J Orthop Trauma 2006, 20–1:76-79. PubMed Abstract | Publisher Full Text OpenURL

  17. Robinson CM, McLauchlan GJ, McLean IP, Court-Brown CM: Distal metaphyseal fractures of the tibia with minimal involvement of the ankle: classification and treatment by locked intramedullary nailing.

    J Bone Joint Surg Br 1995, 77-B:781-787. OpenURL

  18. Casstevens C, Le T, Archdeacon MT, Wyrick JD: Management of extra-articular fractures of the distal tibia: intramedullary Nailing versus Plate fixation.

    J Am Acad Orthop Surg 2012, 20–11:675-683. PubMed Abstract | Publisher Full Text OpenURL

  19. Newman SD, Mauffrey CP, Krikler S: Distal metadiaphyseal tibial fractures.

    Injury 2011, 42–10:975-984. PubMed Abstract | Publisher Full Text OpenURL

  20. Tornetta P III, Weiner L, Bergman M, Watnik N, Steuer J, Kelly M, Yang E: Pilon fractures: treatment with combined internal and external fixation.

    J Orthop Trauma 1993, 7–6:489-496. PubMed Abstract | Publisher Full Text OpenURL

  21. Wrysch B, McFerran MA, McAndrew M, Limbird TJ, Harper MC, Johnson KD, Schwartz HS: Operative treatment of fractures of the tibial plafond. A randomized, prospective study.

    J Bone Joint Surg Am 1996, 78–11:1646-1657. PubMed Abstract | Publisher Full Text OpenURL

  22. Ristiniemi J, Flinkkila T, Hyvonen P, Lakovaara M, Pakarinen H, Jalovvara P: RhBMP-7 accelerates the healing in distal tibial fractures treated by external fixation.

    J Bone Joint Surg Br 2007, 89–2:265-272. PubMed Abstract | Publisher Full Text OpenURL

  23. Barbieri R, Schenk R, Koval K, Aurori K, Aurori B: Hybrid external fixation in the treatment of tibial plafond fractures.

    Clin Orthop Rel Res 1996, 332:16-22. OpenURL

  24. Mc Donald MG, Burgess RC, Bolano LE, Nicholls PJ: Ilizarov treatment of pilon fractures.

    Clin Orthop Rel Res 1996, 325:232-238. OpenURL

  25. Lovisetti G, Agus MA, Pace F, Capitani D, Sala F: Management of distal tibial intra-articular fractures with circular external fixation.

    Strategies Trauma Limb Reconstr 2009, 4–1:1-6. PubMed Abstract | Publisher Full Text OpenURL

  26. Vasiliadis ES, Grivas TB, Psarakis SA, Evangelos P, Kaspiris A, Triantafyllopoulos G: Advantages of the Ilizarov external fixation in the management of intra-articular fractures of the distal tibia.

    J Orthop Surg Res 2009, 4:35. PubMed Abstract | BioMed Central Full Text | PubMed Central Full Text OpenURL

  27. Vidyadhara S, Rao SK: Ilizarov treatment of complex tibial pilon fractures.

    Int Orthop 2006, 30–2:113-117. PubMed Abstract | Publisher Full Text OpenURL

  28. Demiralp B, Atesalp AS, Bozkurt M, Bek D, Tasatan E, Ozturk C, Basbozkurt M: Spiral and oblique fractures of distal one-third of tibia-fibula: treatment results with circular external fixator.

    Ann Acad Med Singapore 2007, 36–4:267-271. PubMed Abstract | Publisher Full Text OpenURL

  29. Ilizarov GA: A new principle of osteosynthesis using crossing wires and rings. In Collected Scientific Works of the Kurgan Regional Scientific Medical Society. Edited by Ilizarov GA. Kurgan: Union of Soviet Socialists Republic; 1954:145-160. OpenURL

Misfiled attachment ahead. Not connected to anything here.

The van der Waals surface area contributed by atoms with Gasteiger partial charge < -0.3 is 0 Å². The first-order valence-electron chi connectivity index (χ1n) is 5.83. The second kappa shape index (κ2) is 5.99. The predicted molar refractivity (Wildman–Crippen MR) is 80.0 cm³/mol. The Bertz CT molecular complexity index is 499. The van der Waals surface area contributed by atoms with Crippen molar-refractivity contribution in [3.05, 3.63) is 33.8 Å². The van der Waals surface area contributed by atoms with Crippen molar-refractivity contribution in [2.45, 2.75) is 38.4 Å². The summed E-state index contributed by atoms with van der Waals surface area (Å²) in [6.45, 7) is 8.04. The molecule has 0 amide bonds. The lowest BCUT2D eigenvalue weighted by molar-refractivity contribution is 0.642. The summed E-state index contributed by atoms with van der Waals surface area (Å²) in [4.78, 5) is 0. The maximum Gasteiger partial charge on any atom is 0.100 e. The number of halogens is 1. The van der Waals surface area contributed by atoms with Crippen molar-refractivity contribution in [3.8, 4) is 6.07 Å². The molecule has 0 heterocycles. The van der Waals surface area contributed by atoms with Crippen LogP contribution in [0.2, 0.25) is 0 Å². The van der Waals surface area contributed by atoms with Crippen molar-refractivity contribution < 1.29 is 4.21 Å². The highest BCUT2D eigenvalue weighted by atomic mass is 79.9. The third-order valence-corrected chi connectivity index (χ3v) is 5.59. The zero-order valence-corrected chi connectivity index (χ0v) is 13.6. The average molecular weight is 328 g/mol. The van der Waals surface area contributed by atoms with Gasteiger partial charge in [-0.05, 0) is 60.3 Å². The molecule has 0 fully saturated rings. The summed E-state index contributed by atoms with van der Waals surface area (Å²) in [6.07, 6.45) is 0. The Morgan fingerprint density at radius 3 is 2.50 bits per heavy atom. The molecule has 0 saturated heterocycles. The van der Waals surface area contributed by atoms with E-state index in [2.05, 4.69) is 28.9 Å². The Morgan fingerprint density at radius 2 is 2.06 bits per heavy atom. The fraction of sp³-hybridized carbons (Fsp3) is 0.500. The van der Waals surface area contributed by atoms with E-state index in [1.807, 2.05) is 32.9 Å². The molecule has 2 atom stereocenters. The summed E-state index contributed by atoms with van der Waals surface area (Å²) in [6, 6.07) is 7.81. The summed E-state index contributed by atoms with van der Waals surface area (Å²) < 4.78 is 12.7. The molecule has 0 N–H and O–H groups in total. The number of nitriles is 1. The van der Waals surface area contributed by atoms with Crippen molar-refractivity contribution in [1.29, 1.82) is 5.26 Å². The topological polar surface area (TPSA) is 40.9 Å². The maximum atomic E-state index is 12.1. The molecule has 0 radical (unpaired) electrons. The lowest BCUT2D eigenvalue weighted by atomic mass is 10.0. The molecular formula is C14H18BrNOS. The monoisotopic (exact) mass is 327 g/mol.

30. Ilizarov GA: Transosseous osteosynthesis. 1st edition. Berlin Heidelberger New York: Springer Verlag; 1992. OpenURL

  31. Ylmaz E, Belhan O, Karakurt L, Arslan N, Serin E: Mechanical performance of hybrid Ilizarov external fixator in comparision with the Ilizarov circular external fixator.

    Clin Biomech 2003, 18–6:518-522. OpenURL

  32. Fleming B, Paley D, Kristiansen T, Pope M: A biomechanical analysis of the Ilizarov external fixator.

    Clin Orthop Relat Res 1989, 241:95-105. PubMed Abstract OpenURL

  33. Müller ME, Nazarian S, Koch P, Schatzker J: The comprehensive classification of fractures of long bones. New York: Springer; 1990. OpenURL

  34. Gustilo RB, Anderson JT: Prevention of infection in the treatment of one thousand and twenty-five open fractures of long bones: retrospective and prospective analyses.

    J Bone Joint Surg Am 1976, 58–4:453-458. PubMed Abstract | Publisher Full Text OpenURL

  35. Gustilo RB, Mendoza RM, Williams DN: Problems in the management of type III (severe) open fractures: a new classification of type III open fractures.

    J Trauma 1984, 24:742-746. PubMed Abstract | Publisher Full Text OpenURL

  36. Tscherne H, Oestern HJ: Pathophysiology and classification of soft tissue injuries associated with fractures. In Fractures with soft tissue injuries. Edited by Tscherne H, Gotzen L. Berlin: Springer Verlag; 1984:1-9. OpenURL

  37. Davies R, Holt N, Nayagam S: The care of pin sites with external fixation.

    J Bone Joint Surg Br 2005, 87–5:716-719. PubMed Abstract | Publisher Full Text OpenURL

  38. Checketts RG, Otterburn M, Mac Eachern AG: Pin track infection; definition, incidence and prevention.

    Int J Orthop Trauma 1993, 3(Suppl 3):16-18. OpenURL

  39. Brooks R: EuroQol: the current state of play.

    Health Policy 1996, 37:53-72. PubMed Abstract | Publisher Full Text OpenURL

  40. Hunt SM, McEwan T: The development of a subjective health indicator.

    Soc of Health and Illness 1980, 2:231-246. OpenURL

  41. Wiklund I, Romanus B, Hunt SM: Self-assessed disability in patients with arthrosis of the hip joint. Reliability of the Swedish version of the Nottingham Health Profile.